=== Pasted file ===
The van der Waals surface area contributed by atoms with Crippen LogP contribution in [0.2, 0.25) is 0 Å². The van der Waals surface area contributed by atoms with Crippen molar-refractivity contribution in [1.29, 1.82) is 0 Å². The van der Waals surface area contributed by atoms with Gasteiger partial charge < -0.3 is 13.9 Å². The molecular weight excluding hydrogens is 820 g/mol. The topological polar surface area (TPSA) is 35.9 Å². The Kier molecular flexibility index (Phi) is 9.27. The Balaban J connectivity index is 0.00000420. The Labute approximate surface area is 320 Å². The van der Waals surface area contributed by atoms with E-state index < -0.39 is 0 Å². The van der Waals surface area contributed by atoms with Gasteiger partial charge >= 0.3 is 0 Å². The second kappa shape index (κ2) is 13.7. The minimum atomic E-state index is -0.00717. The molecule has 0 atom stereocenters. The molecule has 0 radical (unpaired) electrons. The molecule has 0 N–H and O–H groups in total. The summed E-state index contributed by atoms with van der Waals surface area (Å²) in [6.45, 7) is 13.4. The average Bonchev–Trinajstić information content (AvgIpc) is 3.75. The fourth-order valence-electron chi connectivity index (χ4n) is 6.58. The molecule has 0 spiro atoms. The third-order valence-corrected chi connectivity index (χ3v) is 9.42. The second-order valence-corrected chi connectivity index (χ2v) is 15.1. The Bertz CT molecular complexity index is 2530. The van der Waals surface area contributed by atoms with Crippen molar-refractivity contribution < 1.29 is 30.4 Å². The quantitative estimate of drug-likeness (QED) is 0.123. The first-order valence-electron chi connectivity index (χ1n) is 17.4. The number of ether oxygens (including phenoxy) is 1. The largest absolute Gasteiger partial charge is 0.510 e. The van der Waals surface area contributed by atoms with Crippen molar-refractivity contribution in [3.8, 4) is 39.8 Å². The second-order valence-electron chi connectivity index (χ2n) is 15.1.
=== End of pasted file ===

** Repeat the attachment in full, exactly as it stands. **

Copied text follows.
The van der Waals surface area contributed by atoms with Crippen LogP contribution in [0.2, 0.25) is 0 Å². The van der Waals surface area contributed by atoms with Crippen molar-refractivity contribution in [1.29, 1.82) is 0 Å². The van der Waals surface area contributed by atoms with Gasteiger partial charge < -0.3 is 13.9 Å². The molecular weight excluding hydrogens is 820 g/mol. The topological polar surface area (TPSA) is 35.9 Å². The Kier molecular flexibility index (Phi) is 9.27. The Balaban J connectivity index is 0.00000420. The Labute approximate surface area is 320 Å². The van der Waals surface area contributed by atoms with E-state index < -0.39 is 0 Å². The van der Waals surface area contributed by atoms with Gasteiger partial charge >= 0.3 is 0 Å². The second kappa shape index (κ2) is 13.7. The minimum atomic E-state index is -0.00717. The molecule has 0 atom stereocenters. The molecule has 0 radical (unpaired) electrons. The molecule has 0 N–H and O–H groups in total. The summed E-state index contributed by atoms with van der Waals surface area (Å²) in [6.45, 7) is 13.4. The average Bonchev–Trinajstić information content (AvgIpc) is 3.75. The fourth-order valence-electron chi connectivity index (χ4n) is 6.58. The molecule has 0 spiro atoms. The third-order valence-corrected chi connectivity index (χ3v) is 9.42. The second-order valence-corrected chi connectivity index (χ2v) is 15.1. The Bertz CT molecular complexity index is 2530. The van der Waals surface area contributed by atoms with Crippen molar-refractivity contribution < 1.29 is 30.4 Å². The quantitative estimate of drug-likeness (QED) is 0.123. The first-order valence-electron chi connectivity index (χ1n) is 17.4. The number of ether oxygens (including phenoxy) is 1. The largest absolute Gasteiger partial charge is 0.510 e. The van der Waals surface area contributed by atoms with Crippen molar-refractivity contribution in [3.8, 4) is 39.8 Å². The second-order valence-electron chi connectivity index (χ2n) is 15.1.